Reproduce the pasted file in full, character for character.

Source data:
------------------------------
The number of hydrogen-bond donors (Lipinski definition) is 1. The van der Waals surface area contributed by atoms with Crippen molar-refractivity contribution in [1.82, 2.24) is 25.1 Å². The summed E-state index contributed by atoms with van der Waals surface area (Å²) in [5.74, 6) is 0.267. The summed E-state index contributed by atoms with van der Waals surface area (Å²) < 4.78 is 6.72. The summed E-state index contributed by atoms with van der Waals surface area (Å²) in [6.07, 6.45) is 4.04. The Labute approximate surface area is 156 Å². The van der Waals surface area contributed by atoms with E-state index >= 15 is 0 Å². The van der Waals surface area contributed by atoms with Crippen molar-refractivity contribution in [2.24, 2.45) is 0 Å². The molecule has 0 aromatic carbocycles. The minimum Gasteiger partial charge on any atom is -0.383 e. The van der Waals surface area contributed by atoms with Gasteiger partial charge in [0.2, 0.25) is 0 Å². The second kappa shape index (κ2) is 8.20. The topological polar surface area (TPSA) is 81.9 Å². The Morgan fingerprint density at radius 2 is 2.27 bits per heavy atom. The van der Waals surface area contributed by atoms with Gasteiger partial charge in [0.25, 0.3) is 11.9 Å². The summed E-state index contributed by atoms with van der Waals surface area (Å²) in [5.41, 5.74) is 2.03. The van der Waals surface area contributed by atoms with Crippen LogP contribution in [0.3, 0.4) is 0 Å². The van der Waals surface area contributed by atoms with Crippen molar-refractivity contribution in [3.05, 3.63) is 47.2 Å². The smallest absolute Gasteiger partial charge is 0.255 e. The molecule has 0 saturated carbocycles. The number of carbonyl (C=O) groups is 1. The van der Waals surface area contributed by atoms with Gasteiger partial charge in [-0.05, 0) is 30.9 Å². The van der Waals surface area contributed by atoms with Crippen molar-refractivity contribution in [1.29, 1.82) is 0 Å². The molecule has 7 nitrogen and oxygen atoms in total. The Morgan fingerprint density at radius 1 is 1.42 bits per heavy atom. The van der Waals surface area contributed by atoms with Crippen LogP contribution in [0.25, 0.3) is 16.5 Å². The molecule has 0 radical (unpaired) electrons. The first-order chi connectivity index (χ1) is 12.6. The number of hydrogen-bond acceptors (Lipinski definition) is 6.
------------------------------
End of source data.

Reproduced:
The number of hydrogen-bond donors (Lipinski definition) is 1. The van der Waals surface area contributed by atoms with Crippen molar-refractivity contribution in [1.82, 2.24) is 25.1 Å². The summed E-state index contributed by atoms with van der Waals surface area (Å²) in [5.74, 6) is 0.267. The summed E-state index contributed by atoms with van der Waals surface area (Å²) < 4.78 is 6.72. The summed E-state index contributed by atoms with van der Waals surface area (Å²) in [6.07, 6.45) is 4.04. The Labute approximate surface area is 156 Å². The van der Waals surface area contributed by atoms with E-state index >= 15 is 0 Å². The van der Waals surface area contributed by atoms with Crippen molar-refractivity contribution in [2.24, 2.45) is 0 Å². The molecule has 0 aromatic carbocycles. The minimum Gasteiger partial charge on any atom is -0.383 e. The van der Waals surface area contributed by atoms with Gasteiger partial charge in [0.2, 0.25) is 0 Å². The second kappa shape index (κ2) is 8.20. The topological polar surface area (TPSA) is 81.9 Å². The Morgan fingerprint density at radius 2 is 2.27 bits per heavy atom. The van der Waals surface area contributed by atoms with Gasteiger partial charge in [0.25, 0.3) is 11.9 Å². The summed E-state index contributed by atoms with van der Waals surface area (Å²) in [5.41, 5.74) is 2.03. The van der Waals surface area contributed by atoms with Crippen LogP contribution in [0.3, 0.4) is 0 Å². The van der Waals surface area contributed by atoms with Crippen molar-refractivity contribution in [3.05, 3.63) is 47.2 Å². The smallest absolute Gasteiger partial charge is 0.255 e. The molecule has 0 saturated carbocycles. The number of carbonyl (C=O) groups is 1. The van der Waals surface area contributed by atoms with Gasteiger partial charge in [-0.05, 0) is 30.9 Å². The van der Waals surface area contributed by atoms with Crippen molar-refractivity contribution in [1.29, 1.82) is 0 Å². The molecule has 7 nitrogen and oxygen atoms in total. The Morgan fingerprint density at radius 1 is 1.42 bits per heavy atom. The van der Waals surface area contributed by atoms with Crippen LogP contribution in [0.25, 0.3) is 16.5 Å². The molecule has 0 radical (unpaired) electrons. The first-order chi connectivity index (χ1) is 12.6. The number of hydrogen-bond acceptors (Lipinski definition) is 6.